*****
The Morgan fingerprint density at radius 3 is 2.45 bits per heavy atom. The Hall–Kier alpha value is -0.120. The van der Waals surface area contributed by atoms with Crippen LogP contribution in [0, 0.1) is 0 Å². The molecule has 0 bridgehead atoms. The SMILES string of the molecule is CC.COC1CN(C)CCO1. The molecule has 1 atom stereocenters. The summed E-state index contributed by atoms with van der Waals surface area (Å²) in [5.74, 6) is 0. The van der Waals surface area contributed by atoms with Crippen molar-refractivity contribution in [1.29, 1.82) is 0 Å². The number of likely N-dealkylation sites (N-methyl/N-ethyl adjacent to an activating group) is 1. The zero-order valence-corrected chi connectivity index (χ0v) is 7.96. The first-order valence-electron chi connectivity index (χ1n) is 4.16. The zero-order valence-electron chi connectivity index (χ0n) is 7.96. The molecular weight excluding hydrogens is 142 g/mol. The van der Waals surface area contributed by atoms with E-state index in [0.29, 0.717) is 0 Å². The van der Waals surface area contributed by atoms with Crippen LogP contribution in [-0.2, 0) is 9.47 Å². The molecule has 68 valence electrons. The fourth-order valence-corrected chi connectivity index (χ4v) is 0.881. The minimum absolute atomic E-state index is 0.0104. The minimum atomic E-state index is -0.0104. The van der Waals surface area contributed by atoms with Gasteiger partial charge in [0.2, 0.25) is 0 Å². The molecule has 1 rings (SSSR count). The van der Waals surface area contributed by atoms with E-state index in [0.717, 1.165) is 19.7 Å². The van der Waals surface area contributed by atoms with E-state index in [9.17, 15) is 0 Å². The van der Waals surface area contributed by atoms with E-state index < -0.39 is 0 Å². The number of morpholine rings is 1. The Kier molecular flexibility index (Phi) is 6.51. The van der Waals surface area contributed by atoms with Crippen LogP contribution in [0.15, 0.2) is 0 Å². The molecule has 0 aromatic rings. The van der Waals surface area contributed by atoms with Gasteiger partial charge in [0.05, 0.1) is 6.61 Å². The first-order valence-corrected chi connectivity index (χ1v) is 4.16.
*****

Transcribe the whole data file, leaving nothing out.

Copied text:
The Morgan fingerprint density at radius 3 is 2.45 bits per heavy atom. The Hall–Kier alpha value is -0.120. The van der Waals surface area contributed by atoms with Crippen LogP contribution in [0, 0.1) is 0 Å². The molecule has 0 bridgehead atoms. The SMILES string of the molecule is CC.COC1CN(C)CCO1. The molecule has 1 atom stereocenters. The summed E-state index contributed by atoms with van der Waals surface area (Å²) in [5.74, 6) is 0. The van der Waals surface area contributed by atoms with Crippen molar-refractivity contribution in [1.29, 1.82) is 0 Å². The number of likely N-dealkylation sites (N-methyl/N-ethyl adjacent to an activating group) is 1. The zero-order valence-corrected chi connectivity index (χ0v) is 7.96. The first-order valence-electron chi connectivity index (χ1n) is 4.16. The zero-order valence-electron chi connectivity index (χ0n) is 7.96. The molecular weight excluding hydrogens is 142 g/mol. The van der Waals surface area contributed by atoms with E-state index in [0.29, 0.717) is 0 Å². The van der Waals surface area contributed by atoms with Crippen LogP contribution in [-0.2, 0) is 9.47 Å². The molecule has 68 valence electrons. The fourth-order valence-corrected chi connectivity index (χ4v) is 0.881. The minimum absolute atomic E-state index is 0.0104. The minimum atomic E-state index is -0.0104. The van der Waals surface area contributed by atoms with Gasteiger partial charge in [0.2, 0.25) is 0 Å². The molecule has 1 rings (SSSR count). The van der Waals surface area contributed by atoms with E-state index in [0.717, 1.165) is 19.7 Å². The van der Waals surface area contributed by atoms with E-state index in [9.17, 15) is 0 Å². The van der Waals surface area contributed by atoms with E-state index < -0.39 is 0 Å². The number of morpholine rings is 1. The Kier molecular flexibility index (Phi) is 6.51. The van der Waals surface area contributed by atoms with Crippen LogP contribution in [0.15, 0.2) is 0 Å². The molecule has 0 aromatic rings. The van der Waals surface area contributed by atoms with Gasteiger partial charge in [0.05, 0.1) is 6.61 Å². The first-order valence-corrected chi connectivity index (χ1v) is 4.16.